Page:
This is from the beginning of Dave Lundy’s new novel (still in development) called “Zero F*cks Given”, a prequel to the best-selling comedy “Squish the Fish: A Tale of Dating and Debauchery”.
Saturday, many years ago…
Zabka stabbed his fork through a cherry tomato and some lettuce, and brought it to his mouth, careful not to drip any dressing on his sale-rack suit.
Bob glared at his friend and said, “Who the fuck orders a salad?” He threw his polyester tie over his shoulder and took a bite of his greasy cheeseburger. “You know no good story ever started with a salad — unless we’re talkin’ ’bout salad-tossing, of course. Anyway, it’s your fault if we don’t have an awesome time at Earl’s wedding.”
“Whatever.” Zabka’s hand shook as he sipped his Bloody Mary. “I couldn’t make it to the gym today, so I’m eating something light. You don’t get a ripped body like mine without sacrificing every once in a while.”
Lighthouse, their college housemate, asked, “Seriously, why bother? You’re gonna drink a hundred beers at the reception. What’s the use?”
As buddies do, they called each other by their nicknames — Zabka, because his doppelgänger is William Zabka, the blond actor whose character in The Karate Kid is an arrogant prick; Lighthouse, for his bright-red hair, tall stature, and penchant for walking on his tiptoes with his head spinning on the lookout for trouble; and Bob, the jovial moniker for Robert.
The Steer, the restaurant-bar they were dining in, was busy on that muggy summer day. Located near the University at Buffalo’s city campus, it was mostly frequented by students from Long Island. Its dark wood interior and the bull’s skull and horns that hung on the wall gave the place a western vibe. A country song by Billy Ray Cyrus was playing in the bar.
Bob said, “Good lord this song sucks. Achy-fuckin’-Breaky Heart? What is this bullshit? Why’d you make us come to this hellhole, Zabka? I hate this fucking place.” He watched a group of girls in matching sorority shirts and with matching nose jobs, chat up the bartender. “Oh, that’s right… because you’re sniffing around for Tracy Cohenstein.”
Lighthouse’s eyes grew wide as he thought about the last time he saw Tracy during junior year, at the end of spring semester. She was sunbathing in her backyard, and he was perched in a tree with binoculars.
Zabka put down his fork. “Screw you, Bob. Stop trying to stir the pot.”
“Who, me?” Bob placed his hand over his heart. “I would never.”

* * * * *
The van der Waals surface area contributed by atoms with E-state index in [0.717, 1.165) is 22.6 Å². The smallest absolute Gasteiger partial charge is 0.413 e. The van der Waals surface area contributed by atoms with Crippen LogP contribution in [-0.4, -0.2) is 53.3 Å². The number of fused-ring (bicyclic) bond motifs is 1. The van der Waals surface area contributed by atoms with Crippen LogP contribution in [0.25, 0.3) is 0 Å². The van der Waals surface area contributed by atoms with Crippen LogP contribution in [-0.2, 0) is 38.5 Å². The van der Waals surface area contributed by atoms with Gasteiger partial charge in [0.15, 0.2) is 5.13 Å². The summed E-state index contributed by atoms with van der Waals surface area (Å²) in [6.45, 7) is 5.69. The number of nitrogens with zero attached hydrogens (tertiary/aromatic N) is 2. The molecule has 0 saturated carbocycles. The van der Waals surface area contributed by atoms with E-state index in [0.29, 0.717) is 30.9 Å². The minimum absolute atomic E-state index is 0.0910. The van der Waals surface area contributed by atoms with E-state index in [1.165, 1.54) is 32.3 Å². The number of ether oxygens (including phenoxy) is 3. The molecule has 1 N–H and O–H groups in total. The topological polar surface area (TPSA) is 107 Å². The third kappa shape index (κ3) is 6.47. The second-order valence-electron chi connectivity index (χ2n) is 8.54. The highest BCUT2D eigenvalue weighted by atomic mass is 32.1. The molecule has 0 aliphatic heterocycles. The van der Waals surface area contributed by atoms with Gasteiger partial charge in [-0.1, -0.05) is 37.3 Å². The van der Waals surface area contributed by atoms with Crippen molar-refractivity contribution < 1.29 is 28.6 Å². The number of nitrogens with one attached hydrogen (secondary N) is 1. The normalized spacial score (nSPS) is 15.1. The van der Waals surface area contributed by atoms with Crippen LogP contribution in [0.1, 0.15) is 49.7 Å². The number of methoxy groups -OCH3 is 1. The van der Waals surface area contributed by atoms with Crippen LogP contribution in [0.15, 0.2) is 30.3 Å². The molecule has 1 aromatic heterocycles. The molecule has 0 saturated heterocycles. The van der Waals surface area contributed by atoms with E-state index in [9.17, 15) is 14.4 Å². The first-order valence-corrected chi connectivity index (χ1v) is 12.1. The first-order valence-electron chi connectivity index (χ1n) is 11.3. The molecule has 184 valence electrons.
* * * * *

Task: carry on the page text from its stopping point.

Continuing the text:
Zabka shook his head. “Yeah, never.”
Bob was indeed stirring the pot, knowing that both of his friends had a thing for Tracy. Zabka’s yearning was on the healthy, red-blooded male side of the spectrum, while Lighthouse’s pursuits leaned more toward an unbalanced obsession.
Bob gulped down some beer and shoved a handful of fries into his mouth. “Hey, remember the last time we came here? The bouncer launched some douchebag off the steps outside and into the street.”
“Oh yeah, that was hilarious,” Lighthouse responded. “No offense, Zabka, but I’m shocked that’s never happened to you.”
Zabka threw his arms up and leaned in. “Who’s got the balls to try to throw ME out?!” He looked around. “Show me! I dare someone!”
Bob paid no attention to Zabka’s outburst. “Actually, I’m surprised they didn’t toss you outta Third Base last night. What a shitshow.”
“Please,” Zabka scoffed. “They’d never. Plus most of that had nothing to do with me.”
Lighthouse shook his head. “Yesterday was a fiasco.”
“Fiasco isn’t quite the right word… It was a clusterfuck.” Bob studied his scraped knuckles. “One huge clusterfuck.”
Lighthouse asked, “Can we talk about something else?”
“Sure. How about hangovers?” Bob finished his beer and raised the bottle. “Hair of the dog.”
“More like shit of the dog. Dog shit — that’s what I feel like. So no, I don’t want to talk about hangovers.”
“Okay, then how about the Bills? You guys know if it’s preseason yet?”
“Yeah, I think the first game is tomorrow.” Zabka picked up his fork and speared a piece of chicken along with his next helping of salad. “But I don’t know how they get motivated. After losing three Super Bowls in a row, it’s gotta be tough.” As he gnawed on the meat, his face turned green. He spit the chicken out onto the table and inspected the flesh. “What the fuck?! It’s pink inside!”
Their waitress heard the commotion and hustled over. “Is there a problem with your order?”
“A problem?! You’re damn right there’s a problem! The chicken is under-fucking-cooked!”
“I’m so sorry. Let me take care of that and get you a new salad.”
“No. I’ll handle this myself.” Zabka stood with his plate, marched toward the kitchen, and slammed through the aluminum swinging-door. “Who the fuck made my salad?!”
The kitchen staff froze, alarmed by their uninvited guest.
Zabka scanned for the most-likely culprit and landed on the man who’d been chopping lettuce. “Hey, fuckface! Did you do this?! Did you put raw chicken in my salad?!”
“No, sir. I just make the vegetables.” The food preparer’s nervous eyes implicated the man at the grill.
“I see.” Zabka walked over and dumped his salad on the cook’s head. “Why the hell did you do this? Tell me right now, or I swear I’ll strangle your neck.”
The man gulped, fully believing the threat. “Okay, okay. Some girl paid me fifty bucks to do it. Please don’t tell my boss. I beg you.”
“Some girl?!” Zabka looked around. “So, a conniving cunt is in our midst, eh? Where is she? Keep talking and I might let you off the hook.”
“She’s out at the bar.”
“Good. Take me to her.” Zabka punched his palm. “Let’s go, motherfucker.”
Scene 1 | Scene 2